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Capital appreciation is an increase in an investment’s market price.

Suppose Bob buys a share of ABC Corporation for $10. If that one share of ABC is trading at $15 a year later, Bob’s capital appreciation is $5. The investment has increased by 50% from its original purchase price, or its cost basis. All Bob had to do was hold it.

Capital appreciation is one of two main sources of returns. The other is dividend or interest income. If ABC also pays out a dividend of $1 per share, Bob’s total return on his investment is $6, or 60%.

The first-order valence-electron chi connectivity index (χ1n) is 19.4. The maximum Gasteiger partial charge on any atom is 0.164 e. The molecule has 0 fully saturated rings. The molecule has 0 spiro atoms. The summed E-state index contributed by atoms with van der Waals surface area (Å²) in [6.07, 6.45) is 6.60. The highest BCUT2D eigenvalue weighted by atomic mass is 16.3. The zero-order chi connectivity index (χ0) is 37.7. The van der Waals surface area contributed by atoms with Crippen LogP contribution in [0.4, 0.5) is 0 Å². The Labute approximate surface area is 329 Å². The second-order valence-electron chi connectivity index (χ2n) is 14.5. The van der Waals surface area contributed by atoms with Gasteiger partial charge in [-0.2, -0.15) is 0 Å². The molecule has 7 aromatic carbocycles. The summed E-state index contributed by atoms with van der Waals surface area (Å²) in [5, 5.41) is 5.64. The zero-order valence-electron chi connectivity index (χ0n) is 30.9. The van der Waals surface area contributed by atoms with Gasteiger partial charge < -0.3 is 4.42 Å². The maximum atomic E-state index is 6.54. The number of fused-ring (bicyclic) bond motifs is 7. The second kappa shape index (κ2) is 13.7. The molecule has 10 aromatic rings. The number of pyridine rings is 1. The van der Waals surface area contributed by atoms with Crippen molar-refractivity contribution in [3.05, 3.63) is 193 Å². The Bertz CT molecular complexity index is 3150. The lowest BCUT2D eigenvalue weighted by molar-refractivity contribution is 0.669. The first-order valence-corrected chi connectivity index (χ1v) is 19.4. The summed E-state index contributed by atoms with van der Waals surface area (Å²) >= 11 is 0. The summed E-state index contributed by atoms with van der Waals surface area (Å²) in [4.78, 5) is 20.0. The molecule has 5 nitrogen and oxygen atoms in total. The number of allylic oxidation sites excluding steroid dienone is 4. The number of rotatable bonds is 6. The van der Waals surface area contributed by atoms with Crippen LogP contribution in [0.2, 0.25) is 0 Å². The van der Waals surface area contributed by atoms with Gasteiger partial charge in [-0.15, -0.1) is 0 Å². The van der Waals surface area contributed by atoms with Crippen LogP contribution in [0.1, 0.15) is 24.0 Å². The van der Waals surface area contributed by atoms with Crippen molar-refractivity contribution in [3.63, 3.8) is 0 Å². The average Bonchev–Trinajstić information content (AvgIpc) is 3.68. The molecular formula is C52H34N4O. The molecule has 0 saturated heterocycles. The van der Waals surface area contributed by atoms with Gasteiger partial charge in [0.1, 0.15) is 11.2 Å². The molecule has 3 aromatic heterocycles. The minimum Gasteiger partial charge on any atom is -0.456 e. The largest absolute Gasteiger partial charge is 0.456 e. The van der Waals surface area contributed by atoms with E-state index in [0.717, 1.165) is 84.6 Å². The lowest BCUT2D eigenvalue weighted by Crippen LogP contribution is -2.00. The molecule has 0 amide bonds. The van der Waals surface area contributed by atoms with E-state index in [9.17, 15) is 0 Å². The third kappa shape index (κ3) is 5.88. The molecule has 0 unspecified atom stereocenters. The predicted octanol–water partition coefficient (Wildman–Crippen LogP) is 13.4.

Capital appreciation cannot be taxed until the investment is sold. Once it is, it becomes a capital gain that’s taxed at different rates depending on whether it came from a short- or long-term investment.

Many mutual funds list capital appreciation as a top objective. Property investments also offer capital appreciation. Investments intended to provide capital appreciation come with more risk than those chosen for capital preservation and income, such as bonds or dividend-paying stocks. Capital appreciation funds are appropriate for investors who are willing to tolerate risk.

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